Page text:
In ArcGIS Pro, as a default when you make a choropleth (Graduated Color) map, the color schemes you are offered in the drop down are filtered to show only sequential schemes that vary from light to dark. It becomes harder to make a cartographic error in selecting your colors, though of course we can’t help it if you like single hue purple color schemes but your boss doesn’t – only you can decide what hues are going to work for you and your data. The following illustration shows some of the sequential color schemes.
We’ve also made ArcGIS Pro a little smarter too. Perhaps your data varies around a critical break? Maybe you want to show areas that increase and decrease away from an average value? Perhaps you want to show how temperature varies (in degrees celsius) both positively and negatively away from zero. In ArcGIS Pro you can set a critical break somewhere in your data array which then populates your color scheme palette with a range of diverging color schemes appropriate for this type of map. You can set the Critical Break when working with Class Breaks.
Your color pallete now shows diverging color schemes which are more appropriate for this type of data. A diverging scheme shows all classes below the critical break as a sequential scheme using one hue, and all values above the break in a sequential scheme using a different hue as the following map illustrates:
There’s preset schemes set up to accommodate up to 11 classes in your classification scheme which also creates smooth visual jumps between colors. The following illustration shows part of one set of the new diverging color schemes.
If you’re making a map that shows some sort of qualitative difference you’ll need a color palette that supports that message. This is where different hues play an important part in differentiating one area from another. Here’s a selection of the new qualitative color schemes in ArcGIS Pro.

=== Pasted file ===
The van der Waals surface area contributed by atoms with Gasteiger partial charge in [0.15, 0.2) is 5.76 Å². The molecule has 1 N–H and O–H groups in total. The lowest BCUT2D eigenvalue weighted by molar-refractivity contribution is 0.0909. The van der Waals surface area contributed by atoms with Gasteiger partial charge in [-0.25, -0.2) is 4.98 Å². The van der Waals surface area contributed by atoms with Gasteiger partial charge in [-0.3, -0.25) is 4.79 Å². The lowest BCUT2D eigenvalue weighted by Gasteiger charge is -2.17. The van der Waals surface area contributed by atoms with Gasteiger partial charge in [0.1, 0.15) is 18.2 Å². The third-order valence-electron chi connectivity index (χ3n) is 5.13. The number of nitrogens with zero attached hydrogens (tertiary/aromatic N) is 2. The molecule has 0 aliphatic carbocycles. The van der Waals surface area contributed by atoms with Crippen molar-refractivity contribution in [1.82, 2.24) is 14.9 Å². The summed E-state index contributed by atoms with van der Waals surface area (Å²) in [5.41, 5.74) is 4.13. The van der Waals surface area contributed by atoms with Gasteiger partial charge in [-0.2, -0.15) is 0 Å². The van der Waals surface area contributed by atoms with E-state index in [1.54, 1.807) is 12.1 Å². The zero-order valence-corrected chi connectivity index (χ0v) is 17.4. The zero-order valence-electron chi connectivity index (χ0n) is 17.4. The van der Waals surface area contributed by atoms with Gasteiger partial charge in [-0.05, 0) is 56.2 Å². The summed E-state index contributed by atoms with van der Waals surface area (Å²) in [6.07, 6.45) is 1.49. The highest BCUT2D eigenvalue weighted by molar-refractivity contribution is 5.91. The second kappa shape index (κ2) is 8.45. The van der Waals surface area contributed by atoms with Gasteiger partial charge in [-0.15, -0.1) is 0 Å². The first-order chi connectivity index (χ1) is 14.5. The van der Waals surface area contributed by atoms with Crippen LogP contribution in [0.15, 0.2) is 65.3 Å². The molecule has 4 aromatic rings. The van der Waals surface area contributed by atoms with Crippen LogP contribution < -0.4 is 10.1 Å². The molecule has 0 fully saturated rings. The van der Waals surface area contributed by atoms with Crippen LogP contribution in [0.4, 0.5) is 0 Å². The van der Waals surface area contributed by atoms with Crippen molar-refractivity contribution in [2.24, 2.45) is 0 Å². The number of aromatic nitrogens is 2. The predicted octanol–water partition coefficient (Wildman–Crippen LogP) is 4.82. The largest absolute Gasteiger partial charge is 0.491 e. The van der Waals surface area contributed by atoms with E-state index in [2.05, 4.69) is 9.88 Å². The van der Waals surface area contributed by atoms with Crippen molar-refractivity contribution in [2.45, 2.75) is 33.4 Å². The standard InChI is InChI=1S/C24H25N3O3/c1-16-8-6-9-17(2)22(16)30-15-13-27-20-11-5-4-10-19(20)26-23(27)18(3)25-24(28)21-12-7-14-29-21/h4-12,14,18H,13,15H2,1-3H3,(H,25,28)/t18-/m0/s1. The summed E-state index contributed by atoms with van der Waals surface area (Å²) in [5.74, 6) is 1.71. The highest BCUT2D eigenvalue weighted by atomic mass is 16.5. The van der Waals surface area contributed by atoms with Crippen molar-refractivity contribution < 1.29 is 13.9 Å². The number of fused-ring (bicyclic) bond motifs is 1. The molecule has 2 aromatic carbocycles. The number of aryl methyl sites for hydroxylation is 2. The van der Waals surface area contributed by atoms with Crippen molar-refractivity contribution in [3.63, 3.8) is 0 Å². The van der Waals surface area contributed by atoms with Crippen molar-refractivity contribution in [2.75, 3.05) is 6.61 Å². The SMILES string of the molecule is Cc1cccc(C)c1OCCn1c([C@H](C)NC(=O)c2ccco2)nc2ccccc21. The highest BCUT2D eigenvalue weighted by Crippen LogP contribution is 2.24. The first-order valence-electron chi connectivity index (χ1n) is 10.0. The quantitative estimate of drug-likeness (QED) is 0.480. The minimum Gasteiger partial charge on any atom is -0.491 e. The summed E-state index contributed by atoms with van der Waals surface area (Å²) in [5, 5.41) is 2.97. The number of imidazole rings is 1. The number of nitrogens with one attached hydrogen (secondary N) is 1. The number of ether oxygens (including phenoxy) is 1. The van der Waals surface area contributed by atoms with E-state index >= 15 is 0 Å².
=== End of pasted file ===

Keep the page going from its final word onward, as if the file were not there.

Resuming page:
By following the ColorBrewer specification, we’ve ensured that the saturation and value of the colors is calibrated so that no one hue appears dominant. When you’re making a Unique Values map you don’t want all of the choice for sequential and diverging hues, so we present you just the options for our qualitative color schemes, all perfectly balanced with highly saturated schemes for the depiction of overlay detail on a web map or, perhaps, a set of pastels for a more subdued background map.
So the default behavior in ArcGIS Pro gives you just that little extra helping hand in selecting a color scheme that works for your data. Of course, you can see all the color schemes by checking the Show all option and you have the ability to modify any single color, develop your own color schemes and modify individual colors in a scheme.
The RGB and CYMK specifications of Cindy’s ColorBrewer palettes are included and the Color Editor supports RGB, HSV, HSL, Lab, Grayscale and CYMK color models to give you flexibility in the design process. Naturally, once you’ve created you perfect scheme you can save them out to a style which will give you rapid access to any custom styles you create for your own maps.
Defaults are part of the design of software. As we said at the start, they are the beginning of your map design process. What we have tried to support with ArcGIS Pro is a better set of defaults for color that gets you a little further down the path to making a great map than before.
In the next in the series of blog posts on the new map design capabilities in ArcGIS Pro we’ll take a look at transparency and how it’s now a core part of the way in which you can style symbols and layers.